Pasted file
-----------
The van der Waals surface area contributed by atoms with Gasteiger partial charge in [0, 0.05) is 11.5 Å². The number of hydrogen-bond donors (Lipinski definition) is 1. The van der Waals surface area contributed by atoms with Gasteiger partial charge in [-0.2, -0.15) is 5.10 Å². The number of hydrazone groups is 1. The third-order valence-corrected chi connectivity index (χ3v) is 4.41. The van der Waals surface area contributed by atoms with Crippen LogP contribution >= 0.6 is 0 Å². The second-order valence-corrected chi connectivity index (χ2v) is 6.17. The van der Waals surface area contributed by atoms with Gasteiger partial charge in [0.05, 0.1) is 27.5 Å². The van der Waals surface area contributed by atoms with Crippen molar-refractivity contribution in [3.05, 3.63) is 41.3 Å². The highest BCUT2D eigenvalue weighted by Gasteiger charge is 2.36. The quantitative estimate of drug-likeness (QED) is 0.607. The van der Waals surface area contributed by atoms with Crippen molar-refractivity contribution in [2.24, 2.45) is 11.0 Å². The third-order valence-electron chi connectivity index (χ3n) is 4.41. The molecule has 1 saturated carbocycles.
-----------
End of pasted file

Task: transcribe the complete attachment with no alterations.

The van der Waals surface area contributed by atoms with Gasteiger partial charge in [0, 0.05) is 11.5 Å². The number of hydrogen-bond donors (Lipinski definition) is 1. The van der Waals surface area contributed by atoms with Gasteiger partial charge in [-0.2, -0.15) is 5.10 Å². The number of hydrazone groups is 1. The third-order valence-corrected chi connectivity index (χ3v) is 4.41. The van der Waals surface area contributed by atoms with Crippen LogP contribution >= 0.6 is 0 Å². The second-order valence-corrected chi connectivity index (χ2v) is 6.17. The van der Waals surface area contributed by atoms with Gasteiger partial charge in [0.05, 0.1) is 27.5 Å². The van der Waals surface area contributed by atoms with Crippen molar-refractivity contribution in [3.05, 3.63) is 41.3 Å². The highest BCUT2D eigenvalue weighted by Gasteiger charge is 2.36. The quantitative estimate of drug-likeness (QED) is 0.607. The van der Waals surface area contributed by atoms with Crippen molar-refractivity contribution in [2.24, 2.45) is 11.0 Å². The third-order valence-electron chi connectivity index (χ3n) is 4.41. The molecule has 1 saturated carbocycles.